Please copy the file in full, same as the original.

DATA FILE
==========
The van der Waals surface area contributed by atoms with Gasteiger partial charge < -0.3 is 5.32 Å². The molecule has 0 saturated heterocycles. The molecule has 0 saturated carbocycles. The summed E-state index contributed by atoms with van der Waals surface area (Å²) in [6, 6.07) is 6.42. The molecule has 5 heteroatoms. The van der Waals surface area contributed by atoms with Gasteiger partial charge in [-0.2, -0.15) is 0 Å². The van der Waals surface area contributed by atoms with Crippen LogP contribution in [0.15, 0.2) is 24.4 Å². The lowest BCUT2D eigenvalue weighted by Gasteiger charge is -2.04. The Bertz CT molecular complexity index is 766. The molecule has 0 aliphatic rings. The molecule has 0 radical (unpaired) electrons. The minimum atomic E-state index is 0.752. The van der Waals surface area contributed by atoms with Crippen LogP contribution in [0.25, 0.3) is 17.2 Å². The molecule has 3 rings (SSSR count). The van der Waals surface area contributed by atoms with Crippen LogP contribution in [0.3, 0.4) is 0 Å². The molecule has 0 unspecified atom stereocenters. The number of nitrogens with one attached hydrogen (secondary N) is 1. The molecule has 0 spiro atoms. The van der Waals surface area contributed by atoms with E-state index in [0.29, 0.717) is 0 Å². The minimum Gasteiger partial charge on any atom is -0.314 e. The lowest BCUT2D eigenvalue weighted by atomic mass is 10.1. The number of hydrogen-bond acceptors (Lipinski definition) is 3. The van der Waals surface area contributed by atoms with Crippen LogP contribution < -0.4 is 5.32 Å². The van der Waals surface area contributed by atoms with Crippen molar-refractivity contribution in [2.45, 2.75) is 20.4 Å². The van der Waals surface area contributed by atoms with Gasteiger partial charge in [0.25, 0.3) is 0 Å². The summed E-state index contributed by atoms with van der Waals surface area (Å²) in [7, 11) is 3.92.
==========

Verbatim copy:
The van der Waals surface area contributed by atoms with Gasteiger partial charge < -0.3 is 5.32 Å². The molecule has 0 saturated heterocycles. The molecule has 0 saturated carbocycles. The summed E-state index contributed by atoms with van der Waals surface area (Å²) in [6, 6.07) is 6.42. The molecule has 5 heteroatoms. The van der Waals surface area contributed by atoms with Gasteiger partial charge in [-0.2, -0.15) is 0 Å². The van der Waals surface area contributed by atoms with Crippen LogP contribution in [0.15, 0.2) is 24.4 Å². The lowest BCUT2D eigenvalue weighted by Gasteiger charge is -2.04. The Bertz CT molecular complexity index is 766. The molecule has 0 aliphatic rings. The molecule has 0 radical (unpaired) electrons. The minimum atomic E-state index is 0.752. The van der Waals surface area contributed by atoms with Crippen LogP contribution in [0.25, 0.3) is 17.2 Å². The molecule has 3 rings (SSSR count). The van der Waals surface area contributed by atoms with Crippen LogP contribution in [0.3, 0.4) is 0 Å². The molecule has 0 unspecified atom stereocenters. The number of nitrogens with one attached hydrogen (secondary N) is 1. The molecule has 0 spiro atoms. The van der Waals surface area contributed by atoms with E-state index in [0.29, 0.717) is 0 Å². The minimum Gasteiger partial charge on any atom is -0.314 e. The lowest BCUT2D eigenvalue weighted by atomic mass is 10.1. The number of hydrogen-bond acceptors (Lipinski definition) is 3. The van der Waals surface area contributed by atoms with Crippen LogP contribution < -0.4 is 5.32 Å². The van der Waals surface area contributed by atoms with Crippen molar-refractivity contribution in [2.45, 2.75) is 20.4 Å². The van der Waals surface area contributed by atoms with Gasteiger partial charge in [0.25, 0.3) is 0 Å². The summed E-state index contributed by atoms with van der Waals surface area (Å²) in [7, 11) is 3.92.